35

35 mph.

Why am I here.

42 mph.

I am nothing.

57 mph.

Everyone would be happier. I’m a miserable person.

64 mph.

I can’t. I can’t I can’t I can’t anymore.

35 mph.

I hate this. I hate You. Why won’t You just let me die.

0 mph.

My hands clutch the steering wheel of the car, heart ripping a hole in my chest, eyes unfocused, breath coming in short whispers and whimpering heaves. I hunch over in my parked car, angry at a God who is no longer there but won’t let me end it all. Angry at myself for not turning the wheel. The laundromat in front of me blurs, whether from tears of anger or desperation, I’m no longer sure.

Inhale. Exhale. Move on.

My mom, she doesn’t understand why I can’t stop crying when I get home. When I try to force the words “I tried to run my car off a bridge” out of my mouth, they refuse to surface– choosing instead to bubble underneath my crumbling exterior. She assumes it’s a bad day. I’m inclined to think it’s a bad life. Oh, how we are both wrong.

Inhale. Exhale. Move on.

Girl meets boy. He becomes my drug. More than that, he becomes the very air I breathe, to the point where I am barely existing when he is gone. Dangerous, I know, but I have nothing else. He doesn’t really care about me, but I have wrapped my existence so tightly around his presence that I am able to lie to myself. I say that this mockery of a relationship is enough. Then he leaves.

Inhale. Exhale. Move on.

The word “heartbreak” doesn’t begin to describe this debilitating pain that rages through my entire body, soul, mind. My heart is only one organ, but he has managed to afflict every piece of me that is left…the pieces I had trusted him to put back together. I still see him at school every day. We’re still friends. We act like nothing happened.

Inhale. Exhale. Move on.

Advanced Placement Calculus. I told them I didn’t need to take it, that I would take another class, any class. They didn’t listen. The first test. Frozen to the seat, salt water rolling down my nose onto the page in front of me, making the straight lines run together. I can’t see. I can’t breathe. Gasping, I manage to run out of the room, every shred of my dignity remaining in the seat I abandoned. He was there. Watching me. Doing nothing.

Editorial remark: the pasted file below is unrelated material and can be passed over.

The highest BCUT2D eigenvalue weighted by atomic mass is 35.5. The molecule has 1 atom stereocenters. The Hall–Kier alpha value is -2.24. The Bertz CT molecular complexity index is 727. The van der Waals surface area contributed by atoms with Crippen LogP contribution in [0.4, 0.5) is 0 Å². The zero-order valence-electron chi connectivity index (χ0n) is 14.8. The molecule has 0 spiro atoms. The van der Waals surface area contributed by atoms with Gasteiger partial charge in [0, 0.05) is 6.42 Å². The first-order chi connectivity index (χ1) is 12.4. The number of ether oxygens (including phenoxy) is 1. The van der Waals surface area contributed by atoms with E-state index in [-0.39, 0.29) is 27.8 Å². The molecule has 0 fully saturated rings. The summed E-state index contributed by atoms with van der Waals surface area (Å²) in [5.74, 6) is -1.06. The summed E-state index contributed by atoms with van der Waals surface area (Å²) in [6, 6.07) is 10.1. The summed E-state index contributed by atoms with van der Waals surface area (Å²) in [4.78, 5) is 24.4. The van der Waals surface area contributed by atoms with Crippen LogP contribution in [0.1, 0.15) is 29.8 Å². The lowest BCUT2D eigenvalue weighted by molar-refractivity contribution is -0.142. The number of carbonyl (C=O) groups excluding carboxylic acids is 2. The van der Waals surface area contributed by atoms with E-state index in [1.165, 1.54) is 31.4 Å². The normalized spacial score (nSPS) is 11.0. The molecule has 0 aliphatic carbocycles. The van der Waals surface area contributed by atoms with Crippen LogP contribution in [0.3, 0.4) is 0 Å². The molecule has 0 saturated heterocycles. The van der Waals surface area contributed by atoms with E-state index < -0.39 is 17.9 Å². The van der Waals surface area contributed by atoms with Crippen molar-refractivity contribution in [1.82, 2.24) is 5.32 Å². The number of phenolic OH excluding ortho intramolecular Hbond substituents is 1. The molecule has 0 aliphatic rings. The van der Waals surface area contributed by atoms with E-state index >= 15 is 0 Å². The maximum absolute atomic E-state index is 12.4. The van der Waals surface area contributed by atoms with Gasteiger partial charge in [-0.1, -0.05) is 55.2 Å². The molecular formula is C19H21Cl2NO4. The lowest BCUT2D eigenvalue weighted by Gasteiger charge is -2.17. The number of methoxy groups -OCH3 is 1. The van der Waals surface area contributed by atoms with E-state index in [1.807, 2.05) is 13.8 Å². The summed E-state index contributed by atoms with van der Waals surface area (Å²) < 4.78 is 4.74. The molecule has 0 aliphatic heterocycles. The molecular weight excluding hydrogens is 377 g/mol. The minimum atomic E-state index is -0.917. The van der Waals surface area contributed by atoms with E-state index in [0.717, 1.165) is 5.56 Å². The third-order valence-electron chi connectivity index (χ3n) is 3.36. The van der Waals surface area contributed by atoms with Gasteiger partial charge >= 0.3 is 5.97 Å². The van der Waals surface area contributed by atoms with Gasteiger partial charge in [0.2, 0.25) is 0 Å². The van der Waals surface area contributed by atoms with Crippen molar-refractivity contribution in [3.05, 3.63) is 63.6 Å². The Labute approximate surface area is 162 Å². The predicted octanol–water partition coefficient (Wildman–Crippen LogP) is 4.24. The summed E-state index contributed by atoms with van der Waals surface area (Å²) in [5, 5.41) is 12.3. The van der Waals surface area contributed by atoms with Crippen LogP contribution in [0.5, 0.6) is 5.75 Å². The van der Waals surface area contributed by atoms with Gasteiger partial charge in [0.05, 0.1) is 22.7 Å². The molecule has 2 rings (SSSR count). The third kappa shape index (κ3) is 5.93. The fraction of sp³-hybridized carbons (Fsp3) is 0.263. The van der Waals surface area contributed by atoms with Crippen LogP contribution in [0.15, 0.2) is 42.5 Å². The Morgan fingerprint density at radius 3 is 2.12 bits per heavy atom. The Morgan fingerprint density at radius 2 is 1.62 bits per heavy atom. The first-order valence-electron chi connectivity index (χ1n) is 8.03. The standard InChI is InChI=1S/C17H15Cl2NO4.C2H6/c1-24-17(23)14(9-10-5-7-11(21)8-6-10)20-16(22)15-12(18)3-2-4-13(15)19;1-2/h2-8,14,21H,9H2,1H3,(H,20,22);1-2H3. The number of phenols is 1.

Inhale. Exhale. Move on.

They made me get help. “Severe Anxiety and Acute Depression” my diagnosis read. The letters danced cheerfully across the sunshiny sheet of paper, but the only letters I saw clearly spelled out my failure. “It’s okay if you need to cry,” the stranger in front of me said, offering me a tissue box. “This is a safe place.” What she doesn’t understand is that I’ve cried myself dry over the past year and a half, and if my own body is no longer a safe place, then nothing ever will be again.

Inhale. Exhale. Move on.

Everyone is tiptoeing around me. I can feel their caution, their scrutiny, but I no longer have the energy to care. My days get easier, but only because my teachers no longer expect much out of the girl who had a meltdown in the middle of class. I ignore everything and everybody, choosing numbness instead because being numb is better than the knifing pain that lances my body when I feel too much. Graduation comes and goes without much fanfare. I’m accepted into college with half tuition, and I begin looking to the future.

Inhale. Exhale. Move on.

He comes back. He comes back but things are different. He left me when I was weak because he didn’t want to be the strong one, and I learned to live without him. We find less and less things to talk about, and the things we do discuss no longer hold any meaning. I let him go. I’m finally strong enough to survive on my own, and it’s a beautiful feeling.

Inhale. Exhale. Move on. 

College begins. Apprehension fills my soul, making me question if I can handle the stress that will undoubtedly be thrown my way. The second night in the dorm, I am up until 2am, not because my fears are haunting me again, but because my roommate and I are dancing around the room to our favorite songs. I can’t breathe, not because my chest is caving in on itself, but rather because my laughter is uncontrollable, the first time I’ve laughed like this in over two years.

Inhale. Exhale. Stay in this moment.

I find Him again. Not the boy that was toxic to my heart, but the King who sooths all pain and mends every break. He welcomes me with open arms, the prodigal daughter returning to worship my Heavenly Father for the miracles he has performed in my life. I am redeemed, and I am made whole by His love. Perfect healing comes through Him, more than counseling or medication could ever deliver, and I am breathing easily for the first time in a long time. He never left my side. He never gave up.

I’m no longer just surviving. I’m living.

 

This poem is about: 
Me
Poetry Terms Demonstrated: 

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